I know this is something of a cult novel, and that for many, this is one of the best coming of age novels of all time. I wouldn't go that far, and not just, I think, because I was five years or so too old when it came out. But there were plenty of moments of recognition to appreciate -- about being introverted, being trusted with secrets, feeling "infinite" (no matter how hokey that sounds, I know what he means), feeling trapped by others' expectations and desires. Enough to forgive nearly anything in the moments in between. ( )
  greeniezona | Sep 20, 2014 |
I don't even know where to begin. This book is amazing. It's really easy to read and is so direct that is like reading a friends letter. The author writting through "Charlie" is so engaging and unapologetic that I could not put it down for a second. I actually read it in less than 24 hours. (First time in mi life that's happened) Anyway, a true coming of age story which I think anyone over 15-17 should read. ( )
  josescott | Sep 20, 2014 |
Showing 1-5 of 452 (next | show all)
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Epigraph
Dedication
For my family
First words
Dear Friend, I am writing to you because she said you listen and understand and didn't try to sleep with that person at that party even though you could have.
Quotations
“Charlie, we accept the love we think we deserve.”
“Not everyone has a sob story, Charlie, and even if they do, it’s no excuse.”
And I thought that all those little kids are going to grow up someday. And all those little kids are going to do the things that we do. And they will all kiss someone someday. But for now, sledding is enough. I think it would be great if sledding were always enough, but it isn’t.
Because I guess we all forget sometimes. And I think that everyone is special in their own way. I really do.
The inside jokes weren’t jokes anymore. They had become stories. Nobody brought up the bad names or the bad times. And nobody felt sad as long as we could postpone tomorrow with more nostalgia.
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Amazon.com Amazon.com Review (ISBN 0671027344, Paperback)

What is most notable about this funny, touching, memorable first novel from Stephen Chbosky is the resounding accuracy with which the author captures the voice of a boy teetering on the brink of adulthood. Charlie is a freshman. And while's he's not the biggest geek in the school, he is by no means popular. He's a wallflower--shy and introspective, and intelligent beyond his years, if not very savvy in the social arts. We learn about Charlie through the letters he writes to someone of undisclosed name, age, and gender, a stylistic technique that adds to the heart-wrenching earnestness saturating this teen's story. Charlie encounters the same struggles that many kids face in high school--how to make friends, the intensity of a crush, family tensions, a first relationship, exploring sexuality, experimenting with drugs--but he must also deal with his best friend's recent suicide. Charlie's letters take on the intimate feel of a journal as he shares his day-to-day thoughts and feelings:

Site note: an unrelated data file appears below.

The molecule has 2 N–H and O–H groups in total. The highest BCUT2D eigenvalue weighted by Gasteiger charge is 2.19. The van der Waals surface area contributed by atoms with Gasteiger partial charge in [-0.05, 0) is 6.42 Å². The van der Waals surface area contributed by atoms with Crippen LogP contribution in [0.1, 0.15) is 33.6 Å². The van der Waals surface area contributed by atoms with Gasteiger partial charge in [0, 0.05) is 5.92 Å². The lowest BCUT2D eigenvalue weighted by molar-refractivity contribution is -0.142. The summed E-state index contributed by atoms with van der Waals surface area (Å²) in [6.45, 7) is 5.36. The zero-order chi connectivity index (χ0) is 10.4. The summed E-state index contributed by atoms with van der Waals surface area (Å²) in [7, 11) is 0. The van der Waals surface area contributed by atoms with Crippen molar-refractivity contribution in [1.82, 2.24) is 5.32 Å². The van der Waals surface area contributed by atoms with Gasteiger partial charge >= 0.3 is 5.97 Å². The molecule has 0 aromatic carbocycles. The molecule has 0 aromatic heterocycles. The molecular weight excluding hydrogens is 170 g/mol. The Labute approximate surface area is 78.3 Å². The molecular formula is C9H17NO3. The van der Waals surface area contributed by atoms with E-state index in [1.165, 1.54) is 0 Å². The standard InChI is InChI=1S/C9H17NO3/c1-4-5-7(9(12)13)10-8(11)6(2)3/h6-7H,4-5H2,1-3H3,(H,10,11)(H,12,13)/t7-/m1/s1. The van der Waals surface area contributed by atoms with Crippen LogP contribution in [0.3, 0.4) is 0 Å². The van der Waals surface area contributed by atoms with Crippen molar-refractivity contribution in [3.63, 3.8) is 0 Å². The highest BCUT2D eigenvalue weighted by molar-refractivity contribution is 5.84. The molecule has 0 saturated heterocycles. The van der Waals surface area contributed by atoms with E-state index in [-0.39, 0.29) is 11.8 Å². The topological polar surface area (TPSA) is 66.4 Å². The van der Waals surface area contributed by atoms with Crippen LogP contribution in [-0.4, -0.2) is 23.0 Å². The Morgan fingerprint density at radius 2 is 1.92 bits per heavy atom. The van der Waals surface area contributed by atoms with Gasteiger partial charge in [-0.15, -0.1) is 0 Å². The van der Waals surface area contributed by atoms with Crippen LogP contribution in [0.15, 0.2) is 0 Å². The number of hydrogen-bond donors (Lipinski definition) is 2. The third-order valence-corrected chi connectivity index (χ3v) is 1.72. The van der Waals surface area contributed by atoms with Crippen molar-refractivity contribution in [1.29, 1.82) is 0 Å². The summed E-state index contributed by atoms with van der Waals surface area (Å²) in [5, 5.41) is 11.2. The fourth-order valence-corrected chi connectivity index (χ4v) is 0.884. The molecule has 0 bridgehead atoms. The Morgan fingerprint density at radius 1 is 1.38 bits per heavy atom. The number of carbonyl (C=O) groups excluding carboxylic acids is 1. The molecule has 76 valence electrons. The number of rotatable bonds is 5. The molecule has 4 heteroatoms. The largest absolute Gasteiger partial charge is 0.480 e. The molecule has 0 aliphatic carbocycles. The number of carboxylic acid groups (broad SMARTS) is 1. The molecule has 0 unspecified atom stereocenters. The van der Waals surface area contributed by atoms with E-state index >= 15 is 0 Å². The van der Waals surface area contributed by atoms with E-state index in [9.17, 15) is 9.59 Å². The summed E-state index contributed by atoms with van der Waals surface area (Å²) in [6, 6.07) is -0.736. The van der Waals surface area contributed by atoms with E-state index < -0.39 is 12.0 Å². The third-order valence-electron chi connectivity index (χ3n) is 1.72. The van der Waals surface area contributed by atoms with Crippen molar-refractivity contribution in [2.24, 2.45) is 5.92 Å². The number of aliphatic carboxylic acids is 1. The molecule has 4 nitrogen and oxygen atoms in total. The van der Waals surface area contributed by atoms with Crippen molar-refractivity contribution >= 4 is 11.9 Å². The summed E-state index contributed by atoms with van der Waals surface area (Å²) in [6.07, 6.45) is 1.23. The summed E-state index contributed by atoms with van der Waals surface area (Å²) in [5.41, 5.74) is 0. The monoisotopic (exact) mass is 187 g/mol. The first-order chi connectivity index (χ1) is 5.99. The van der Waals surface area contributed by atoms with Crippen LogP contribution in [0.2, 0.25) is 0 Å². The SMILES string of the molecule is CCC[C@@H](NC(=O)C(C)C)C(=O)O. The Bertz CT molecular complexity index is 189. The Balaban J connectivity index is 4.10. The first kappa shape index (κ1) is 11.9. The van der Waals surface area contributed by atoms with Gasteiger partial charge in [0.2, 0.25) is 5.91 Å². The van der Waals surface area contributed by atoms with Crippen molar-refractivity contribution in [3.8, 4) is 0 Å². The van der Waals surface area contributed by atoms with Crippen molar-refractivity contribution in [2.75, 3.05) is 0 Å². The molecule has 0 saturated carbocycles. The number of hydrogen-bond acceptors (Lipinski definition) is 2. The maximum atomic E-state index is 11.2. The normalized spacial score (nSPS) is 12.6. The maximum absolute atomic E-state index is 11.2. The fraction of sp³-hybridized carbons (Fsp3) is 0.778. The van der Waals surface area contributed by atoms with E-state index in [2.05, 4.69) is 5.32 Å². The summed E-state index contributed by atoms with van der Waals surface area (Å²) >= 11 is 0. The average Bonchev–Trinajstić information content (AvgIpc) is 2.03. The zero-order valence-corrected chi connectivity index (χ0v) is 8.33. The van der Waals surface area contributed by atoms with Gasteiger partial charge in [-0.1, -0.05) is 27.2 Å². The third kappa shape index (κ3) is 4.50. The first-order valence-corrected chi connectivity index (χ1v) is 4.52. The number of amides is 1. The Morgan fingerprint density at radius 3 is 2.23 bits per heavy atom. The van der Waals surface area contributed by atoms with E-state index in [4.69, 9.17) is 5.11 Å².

I walk around the school hallways and look at the people. I look at the teachers and wonder why they're here. If they like their jobs. Or us. And I wonder how smart they were when they were fifteen. Not in a mean way. In a curious way. It's like looking at all the students and wondering who's had their heart broken that day, and how they are able to cope with having three quizzes and a book report due on top of that. Or wondering who did the heart breaking. And wondering why.
With the help of a teacher who recognizes his wisdom and intuition, and his two friends, seniors Samantha and Patrick, Charlie mostly manages to avoid the depression he feels creeping up like kudzu. When it all becomes too much, after a shocking realization about his beloved late Aunt Helen, Charlie retreats from reality for awhile. But he makes it back in due time, ready to face his sophomore year and all that it may bring. Charlie, sincerely searching for that feeling of "being infinite," is a kindred spirit to the generation that's been slapped with the label X. --Brangien Davis

(retrieved from Amazon Mon, 30 Sep 2013 14:00:35 -0400)

(see all 2 descriptions)

A coming of age novel about Charlie, a freshman in high school who is a wallflower, shy and introspective, and very intelligent. He deals with the usual teen problems, but also with the suicide of his best friend.